On this date in 1754, French diplomat Charles-Maurice de Talleyrand-Périgord was born in Paris to aristocratic parents who, while not wealthy, both held positions at the court of Louis XV. Talleyrand attended the seminary of Saint-Sulpice while studying theology at the Sorbonne until age 21. He was ordained a priest four years later and in 1780 became agent-general of the clergy, a representative of the Catholic Church to the French crown.

His career spanned the reigns of Louis XVI, Napoleon, Louis XVIII, Louis-Philippe and the years of the French Revolution. His name has become a byword for crafty, cynical diplomacy. He was consecrated as bishop of Autun in 1789.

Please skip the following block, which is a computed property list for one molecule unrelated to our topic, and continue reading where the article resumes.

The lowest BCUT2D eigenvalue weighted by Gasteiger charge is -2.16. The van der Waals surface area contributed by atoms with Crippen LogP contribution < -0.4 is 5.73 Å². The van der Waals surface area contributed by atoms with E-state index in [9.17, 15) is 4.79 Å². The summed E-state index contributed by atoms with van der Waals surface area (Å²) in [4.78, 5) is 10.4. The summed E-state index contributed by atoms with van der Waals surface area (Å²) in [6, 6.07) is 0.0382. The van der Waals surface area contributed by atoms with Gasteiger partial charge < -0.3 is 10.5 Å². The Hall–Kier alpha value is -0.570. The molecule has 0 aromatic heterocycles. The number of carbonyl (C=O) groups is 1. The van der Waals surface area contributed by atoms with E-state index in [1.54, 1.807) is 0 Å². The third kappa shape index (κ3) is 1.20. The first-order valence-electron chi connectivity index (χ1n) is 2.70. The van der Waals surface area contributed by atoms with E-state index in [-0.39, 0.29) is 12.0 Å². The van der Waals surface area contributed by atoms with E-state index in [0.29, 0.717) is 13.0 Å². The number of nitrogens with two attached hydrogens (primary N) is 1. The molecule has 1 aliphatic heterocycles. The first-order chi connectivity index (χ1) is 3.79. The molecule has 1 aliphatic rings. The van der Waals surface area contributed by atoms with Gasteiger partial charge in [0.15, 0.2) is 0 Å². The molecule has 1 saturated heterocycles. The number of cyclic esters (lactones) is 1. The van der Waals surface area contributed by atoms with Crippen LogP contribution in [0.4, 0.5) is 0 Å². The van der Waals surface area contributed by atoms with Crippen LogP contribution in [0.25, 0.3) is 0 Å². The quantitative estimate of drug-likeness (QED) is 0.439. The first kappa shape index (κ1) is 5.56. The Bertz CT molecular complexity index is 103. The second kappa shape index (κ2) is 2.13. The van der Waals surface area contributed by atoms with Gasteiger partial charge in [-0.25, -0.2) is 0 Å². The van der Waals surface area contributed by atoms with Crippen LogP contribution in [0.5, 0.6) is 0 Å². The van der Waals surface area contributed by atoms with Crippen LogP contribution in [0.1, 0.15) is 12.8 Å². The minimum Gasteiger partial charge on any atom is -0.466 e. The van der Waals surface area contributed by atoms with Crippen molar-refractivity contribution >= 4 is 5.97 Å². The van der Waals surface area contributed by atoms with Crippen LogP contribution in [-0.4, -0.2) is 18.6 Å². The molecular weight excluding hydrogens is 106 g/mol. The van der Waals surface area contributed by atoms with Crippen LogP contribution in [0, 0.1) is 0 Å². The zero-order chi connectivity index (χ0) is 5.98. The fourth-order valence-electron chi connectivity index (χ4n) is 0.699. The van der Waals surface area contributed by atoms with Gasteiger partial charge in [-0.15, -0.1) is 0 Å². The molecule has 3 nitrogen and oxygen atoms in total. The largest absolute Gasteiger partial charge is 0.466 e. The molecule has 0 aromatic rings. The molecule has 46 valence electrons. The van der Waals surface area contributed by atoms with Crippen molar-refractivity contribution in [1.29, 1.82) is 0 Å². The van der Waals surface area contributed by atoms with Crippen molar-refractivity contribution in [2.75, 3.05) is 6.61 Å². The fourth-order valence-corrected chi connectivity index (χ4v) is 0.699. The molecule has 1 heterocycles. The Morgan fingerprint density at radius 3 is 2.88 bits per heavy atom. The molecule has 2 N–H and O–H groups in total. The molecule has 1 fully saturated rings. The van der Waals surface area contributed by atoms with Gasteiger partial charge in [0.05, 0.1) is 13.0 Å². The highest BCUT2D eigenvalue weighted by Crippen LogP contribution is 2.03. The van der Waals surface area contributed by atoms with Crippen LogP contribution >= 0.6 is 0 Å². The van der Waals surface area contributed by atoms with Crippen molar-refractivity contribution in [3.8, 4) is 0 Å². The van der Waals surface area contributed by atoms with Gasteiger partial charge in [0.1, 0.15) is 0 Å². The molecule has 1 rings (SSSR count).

During the Revolution he became president of the Constituent Assembly and helped frame the Constitution. He proposed the nationalization of church property and worked for a secular system of education. Talleyrand abandoned his bishopric in 1791, then was excommunicated by Pope Pius VI. He was Napoleon’s main adviser in reducing the power of the papacy. His long-held agnosticism combined with his excommunication led to widespread skepticism regarding a tale of his alleged deathbed conversion by a priest, which is a common and fanciful trope employed by religious apologists whenever a famous nonbeliever dies. D. 1838.

Freedom From Religion Foundation